Stocks dropped on Monday, led by financial shares, as a rush by savers to withdraw deposits at a large British mortgage lender fueled concerns that turmoil in the credit markets would spread.
The Dow declined 39.10 points, or 0.29 percent, to close at 13,403.42. The Standard & Poor's 500 Index slipped 7.60 points, or 0.51 percent, to finish at 1,476.65. The Nasdaq Composite Index fell 20.52 points, or 0.79 percent, to end at 2,581.66.
Lines of angry customers outside branches of Britain's Northern Rock (NRK) stirred fears that a crisis of confidence could befall other major banks around the world.
The Nasdaq suffered the biggest drop among the major U.S. indexes after a decisive antitrust ruling against Microsoft Corp (MSFT) in Europe. Microsoft dropped 1.1 percent to $28.72.
For the S&P 500, Monday was the first down day after last week's four-day streak of gains.
Oil prices rose to a record for a fourth session, fanning inflation concerns a day before the Federal Reserve is expected to cut interest rates. Higher prices could constrain the Fed as it works to cushion the U.S. economy from the effects of the global credit squeeze.
The cautious mood was reinforced by comments by former Fed Chairman Alan Greenspan, who warned the risk of a recession had increased while inflationary forces loomed larger.
"The overall economy is doing OK, except if you think the credit market is going to get worse and worse. So that's the Sword of Damocles hanging over the market and the economy," said Al Goldman, chief market strategist at A.G. Edwards in St. Louis.
The U.S. central bank is widely expected to lower rates on Tuesday to cushion the U.S. economy from the financial turmoil. The Federal Reserve has not lowered rates by more than 25 basis points at a single meeting in almost five years, but this time, some analysts believe a deeper cut is needed.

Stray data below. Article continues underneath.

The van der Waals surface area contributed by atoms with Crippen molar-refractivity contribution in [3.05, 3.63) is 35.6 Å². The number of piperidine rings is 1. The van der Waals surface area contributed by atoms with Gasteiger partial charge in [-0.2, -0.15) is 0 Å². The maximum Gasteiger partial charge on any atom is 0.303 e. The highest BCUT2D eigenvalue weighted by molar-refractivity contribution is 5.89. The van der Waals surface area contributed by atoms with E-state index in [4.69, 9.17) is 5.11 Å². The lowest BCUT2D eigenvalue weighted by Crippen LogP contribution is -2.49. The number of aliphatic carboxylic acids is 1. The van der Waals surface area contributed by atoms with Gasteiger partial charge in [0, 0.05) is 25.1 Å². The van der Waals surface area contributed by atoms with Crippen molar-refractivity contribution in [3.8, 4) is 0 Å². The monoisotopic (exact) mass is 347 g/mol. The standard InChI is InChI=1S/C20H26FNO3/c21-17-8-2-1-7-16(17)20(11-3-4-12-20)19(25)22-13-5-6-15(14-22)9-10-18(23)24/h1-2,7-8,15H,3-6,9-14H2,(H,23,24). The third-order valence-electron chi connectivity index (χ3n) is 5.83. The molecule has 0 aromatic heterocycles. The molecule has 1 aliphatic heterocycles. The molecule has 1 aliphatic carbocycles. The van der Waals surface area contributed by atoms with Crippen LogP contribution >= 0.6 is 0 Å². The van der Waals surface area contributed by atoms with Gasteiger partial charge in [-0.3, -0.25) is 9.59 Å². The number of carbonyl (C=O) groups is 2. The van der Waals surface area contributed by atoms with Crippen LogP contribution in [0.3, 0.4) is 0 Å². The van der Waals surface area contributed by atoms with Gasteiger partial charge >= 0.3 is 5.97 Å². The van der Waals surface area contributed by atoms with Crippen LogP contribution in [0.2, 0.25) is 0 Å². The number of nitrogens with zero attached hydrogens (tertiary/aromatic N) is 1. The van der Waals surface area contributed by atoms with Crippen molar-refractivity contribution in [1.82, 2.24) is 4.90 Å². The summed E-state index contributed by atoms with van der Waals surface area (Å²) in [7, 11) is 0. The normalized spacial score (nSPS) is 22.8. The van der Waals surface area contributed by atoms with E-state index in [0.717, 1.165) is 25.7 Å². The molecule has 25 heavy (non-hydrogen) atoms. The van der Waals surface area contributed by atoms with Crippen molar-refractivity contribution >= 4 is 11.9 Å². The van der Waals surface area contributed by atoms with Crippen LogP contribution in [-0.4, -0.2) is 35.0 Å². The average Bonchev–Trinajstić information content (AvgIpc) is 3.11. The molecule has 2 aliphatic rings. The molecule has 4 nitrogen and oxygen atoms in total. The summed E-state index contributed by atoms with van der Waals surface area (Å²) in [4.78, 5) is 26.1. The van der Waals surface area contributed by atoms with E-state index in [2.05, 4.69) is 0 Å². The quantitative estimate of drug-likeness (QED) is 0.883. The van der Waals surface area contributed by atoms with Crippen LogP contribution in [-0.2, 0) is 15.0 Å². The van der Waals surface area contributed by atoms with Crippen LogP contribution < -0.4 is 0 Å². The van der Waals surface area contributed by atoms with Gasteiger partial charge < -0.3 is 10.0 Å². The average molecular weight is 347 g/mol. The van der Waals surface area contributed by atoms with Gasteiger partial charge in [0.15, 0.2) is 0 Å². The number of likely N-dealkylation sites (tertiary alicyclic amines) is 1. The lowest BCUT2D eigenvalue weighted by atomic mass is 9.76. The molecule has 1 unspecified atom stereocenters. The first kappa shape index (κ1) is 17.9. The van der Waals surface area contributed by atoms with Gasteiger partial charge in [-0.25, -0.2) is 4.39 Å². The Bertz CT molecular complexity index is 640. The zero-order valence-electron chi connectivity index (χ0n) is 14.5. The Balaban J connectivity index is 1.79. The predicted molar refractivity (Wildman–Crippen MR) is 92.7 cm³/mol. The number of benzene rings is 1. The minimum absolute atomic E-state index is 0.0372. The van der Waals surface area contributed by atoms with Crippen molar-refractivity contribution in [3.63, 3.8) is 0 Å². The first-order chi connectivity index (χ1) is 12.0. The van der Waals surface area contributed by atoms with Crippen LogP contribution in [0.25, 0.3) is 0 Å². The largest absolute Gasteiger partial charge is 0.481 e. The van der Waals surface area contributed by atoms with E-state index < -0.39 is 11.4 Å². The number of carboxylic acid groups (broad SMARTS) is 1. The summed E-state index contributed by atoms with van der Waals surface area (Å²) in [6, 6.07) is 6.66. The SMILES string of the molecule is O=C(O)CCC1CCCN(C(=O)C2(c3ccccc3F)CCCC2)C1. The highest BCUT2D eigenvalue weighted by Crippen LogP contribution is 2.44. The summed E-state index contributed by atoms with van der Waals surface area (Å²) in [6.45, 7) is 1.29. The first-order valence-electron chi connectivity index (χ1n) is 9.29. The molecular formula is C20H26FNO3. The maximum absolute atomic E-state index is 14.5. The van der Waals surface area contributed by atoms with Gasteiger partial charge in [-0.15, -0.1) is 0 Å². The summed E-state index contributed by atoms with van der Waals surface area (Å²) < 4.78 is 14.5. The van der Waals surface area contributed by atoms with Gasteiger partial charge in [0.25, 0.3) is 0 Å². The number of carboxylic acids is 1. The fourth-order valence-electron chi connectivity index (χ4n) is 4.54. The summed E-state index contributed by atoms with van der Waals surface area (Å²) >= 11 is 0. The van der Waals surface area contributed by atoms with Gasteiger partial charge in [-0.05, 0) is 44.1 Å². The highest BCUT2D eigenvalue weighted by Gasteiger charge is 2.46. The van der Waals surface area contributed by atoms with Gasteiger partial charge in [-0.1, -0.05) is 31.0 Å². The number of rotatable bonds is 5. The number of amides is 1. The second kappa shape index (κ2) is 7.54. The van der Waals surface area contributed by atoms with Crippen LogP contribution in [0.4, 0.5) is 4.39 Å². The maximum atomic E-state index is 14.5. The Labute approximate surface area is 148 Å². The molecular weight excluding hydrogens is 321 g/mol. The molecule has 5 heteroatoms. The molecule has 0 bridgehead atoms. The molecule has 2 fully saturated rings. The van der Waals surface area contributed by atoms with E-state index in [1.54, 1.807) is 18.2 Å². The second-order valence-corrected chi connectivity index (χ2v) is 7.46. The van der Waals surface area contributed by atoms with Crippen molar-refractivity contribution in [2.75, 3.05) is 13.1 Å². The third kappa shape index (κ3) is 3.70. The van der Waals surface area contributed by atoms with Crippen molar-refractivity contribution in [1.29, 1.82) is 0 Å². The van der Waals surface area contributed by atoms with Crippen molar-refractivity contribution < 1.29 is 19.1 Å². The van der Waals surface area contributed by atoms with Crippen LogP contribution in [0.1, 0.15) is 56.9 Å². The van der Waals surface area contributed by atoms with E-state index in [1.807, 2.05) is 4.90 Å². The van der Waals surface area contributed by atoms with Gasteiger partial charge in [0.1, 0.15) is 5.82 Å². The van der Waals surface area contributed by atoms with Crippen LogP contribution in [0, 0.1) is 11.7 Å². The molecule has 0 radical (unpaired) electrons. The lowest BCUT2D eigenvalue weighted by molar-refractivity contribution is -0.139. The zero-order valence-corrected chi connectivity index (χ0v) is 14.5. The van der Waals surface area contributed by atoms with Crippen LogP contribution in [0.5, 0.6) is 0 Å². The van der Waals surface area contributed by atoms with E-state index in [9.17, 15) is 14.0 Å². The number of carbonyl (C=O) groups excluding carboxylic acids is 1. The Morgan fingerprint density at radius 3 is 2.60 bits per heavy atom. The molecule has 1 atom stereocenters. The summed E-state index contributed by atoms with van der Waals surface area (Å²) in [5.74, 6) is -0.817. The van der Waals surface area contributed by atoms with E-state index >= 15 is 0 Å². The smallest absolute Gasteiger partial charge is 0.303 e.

Several big Wall Street companies will report earnings this week that investors fear could reveal a deeper impact from the credit rout.
Merrill Lynch & Co Inc (MER), which said its subprime lending unit, First Franklin Financial Corp, is cutting jobs, dropped 2.4 percent to $72.85.
Bank of America dropped 0.9 percent to $49.51 and Citigroup lost 1.3 percent to $46.03.
Oil rose $1.47 to settle at $80.57 a barrel, and hit a fresh record intraday of $80.70. The jump is a drag on the broader market because higher oil prices mean bigger expenses for consumers and business, but energy companies' shares were among the market's leading advancers. Exxon Mobil Corp (XOM) rose 0.7 percent to $89.26.
Trading was below average on the New York Stock Exchange, with about 1.11 billion shares changing hands versus last year's estimated daily average of 1.84 billion, while on Nasdaq, about 1.44 billion shares traded, below last year's daily average of 2.02 billion.
Declining stocks outnumbered advancing ones by a ratio of about 2 to 1 on the NYSE and by 7 to 3 on Nasdaq.